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Day 9—Friday, February 23

Acts 2:2-4

When the day of Pentecost arrived, they were all together in one place. And suddenly there came from heaven a sound like a mighty rushing wind, and it filled the entire house where they were sitting. And divided tongues as of fire appeared to them and rested on each one of them. And they were all filled with the Holy Spirit and began to speak in other tongues as the Spirit gave them utterance.

To state a generality subject to many exceptions, Presbyterians are people of the word. We emphasize the event of kerygma, the proclamation of the Good News, and an echo of the proclamation that God himself made in coming to earth in the form of Jesus Christ. It is the echo that we are called to make by Matthew 28:16–20, the Great Commission to go out to the world and proclaim the good news.

But kerygma, in only the form of proclamation of the Good News in Jesus Christ, is in a way a limitation, because it is proclamation primarily—sometimes exclusively—of the Second Person of the Trinity. Almost all Presbyterian (and other) theologies focus on the Second Person. It’s sometimes easy to forget that the very early theologian Irenaeus of Lyons (130–202 C.E.), in a position that has been held by almost all theologians since, pointed out that God the Father, the First Person of the Trinity, has two hands: The Second Person of Jesus, and the Third Person of the Holy Spirit.

When the Apostles gathered to figure out what to do next after Jesus had ascended, as related in this passage from the Book of Acts, they were deeply confused, and I think this is where a theology of the Third Person begins. The Apostles knew, as we do, the stories of God’s interaction with the Jewish people for thousands of years. They knew the stories of God’s interaction with them in Jesus. These were theologies of two-party communication. They did not know the story of the Third Person that makes a community.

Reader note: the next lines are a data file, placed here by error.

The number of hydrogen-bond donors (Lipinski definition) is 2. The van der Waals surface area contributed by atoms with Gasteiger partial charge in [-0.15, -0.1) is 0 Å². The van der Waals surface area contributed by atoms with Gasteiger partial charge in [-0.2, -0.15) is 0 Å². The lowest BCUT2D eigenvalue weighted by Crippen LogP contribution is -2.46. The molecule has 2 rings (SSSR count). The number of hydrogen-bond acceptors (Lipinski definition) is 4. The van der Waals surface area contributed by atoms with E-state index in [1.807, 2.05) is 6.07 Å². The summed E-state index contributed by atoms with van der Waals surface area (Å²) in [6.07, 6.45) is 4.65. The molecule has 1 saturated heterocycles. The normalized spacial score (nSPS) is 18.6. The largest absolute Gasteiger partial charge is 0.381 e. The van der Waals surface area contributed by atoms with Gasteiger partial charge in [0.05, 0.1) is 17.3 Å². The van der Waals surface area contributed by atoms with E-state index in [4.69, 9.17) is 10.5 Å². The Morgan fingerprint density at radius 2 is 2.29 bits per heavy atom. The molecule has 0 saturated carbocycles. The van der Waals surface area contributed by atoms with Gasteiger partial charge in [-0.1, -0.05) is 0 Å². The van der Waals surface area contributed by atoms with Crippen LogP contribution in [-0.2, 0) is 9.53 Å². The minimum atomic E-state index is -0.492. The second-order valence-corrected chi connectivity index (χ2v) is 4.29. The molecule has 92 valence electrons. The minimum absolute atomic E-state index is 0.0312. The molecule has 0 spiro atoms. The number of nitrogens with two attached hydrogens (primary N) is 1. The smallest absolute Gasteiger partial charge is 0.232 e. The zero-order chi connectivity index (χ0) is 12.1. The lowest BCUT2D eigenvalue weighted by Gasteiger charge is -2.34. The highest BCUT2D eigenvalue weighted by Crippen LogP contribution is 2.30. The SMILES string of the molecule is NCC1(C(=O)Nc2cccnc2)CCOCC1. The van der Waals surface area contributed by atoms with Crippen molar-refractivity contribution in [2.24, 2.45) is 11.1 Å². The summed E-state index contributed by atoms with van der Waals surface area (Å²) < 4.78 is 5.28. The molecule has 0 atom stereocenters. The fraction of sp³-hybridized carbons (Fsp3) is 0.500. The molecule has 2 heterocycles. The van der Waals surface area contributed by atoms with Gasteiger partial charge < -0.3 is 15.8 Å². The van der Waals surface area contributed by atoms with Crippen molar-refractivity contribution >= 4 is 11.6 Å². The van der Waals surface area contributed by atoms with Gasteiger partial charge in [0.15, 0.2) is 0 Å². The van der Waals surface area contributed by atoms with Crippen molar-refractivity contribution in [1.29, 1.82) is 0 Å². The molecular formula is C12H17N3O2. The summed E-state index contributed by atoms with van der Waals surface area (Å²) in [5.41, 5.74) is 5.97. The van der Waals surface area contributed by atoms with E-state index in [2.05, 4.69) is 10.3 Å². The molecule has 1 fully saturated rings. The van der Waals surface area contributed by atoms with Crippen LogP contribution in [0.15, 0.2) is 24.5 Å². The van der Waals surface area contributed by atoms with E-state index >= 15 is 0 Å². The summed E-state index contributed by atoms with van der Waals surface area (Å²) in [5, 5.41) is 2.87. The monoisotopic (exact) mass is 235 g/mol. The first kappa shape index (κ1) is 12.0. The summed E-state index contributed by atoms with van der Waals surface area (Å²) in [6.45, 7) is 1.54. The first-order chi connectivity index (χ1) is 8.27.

In the physical absence of God the Father and God the Son, the Apostles made a proclamation of the Good News that was not from themselves, not from a decision they made, “not of blood nor of the will of the flesh nor of the will of man, but of God” (Jn. 1:12), as John the Evangelist put it. It must have been astonishing to them; the house of a poor person in Palestine would have had few, if any, windows. A wind rushing through the house would have been, itself, cause for surprise or alarm. And tongues of fire would have been a sign of danger in a time before fire departments when an out-of-control cooking fire could burn down an entire closely packed city. But to speak in other tongues—well, that could only be the work of God.

What God did through them was to carry out the kerygma we echo, in proclamation to the people around them in many different tongues, and in proclamation through their subsequent preaching and foundation of an organization that we know as the Church, and that has continued for 2,000 years, longer than any country on earth. Is it just possible that the theology of the Spirit can be described, but cannot be captured in words, the form fitting for the Word of God, the Second Person of the Trinity. Its role is activity that cannot be stated and defined in words, but only in God’s own action—something constantly changing, one in kind but different for every one of us, that preaches in a different way?

-Mike Lockaby



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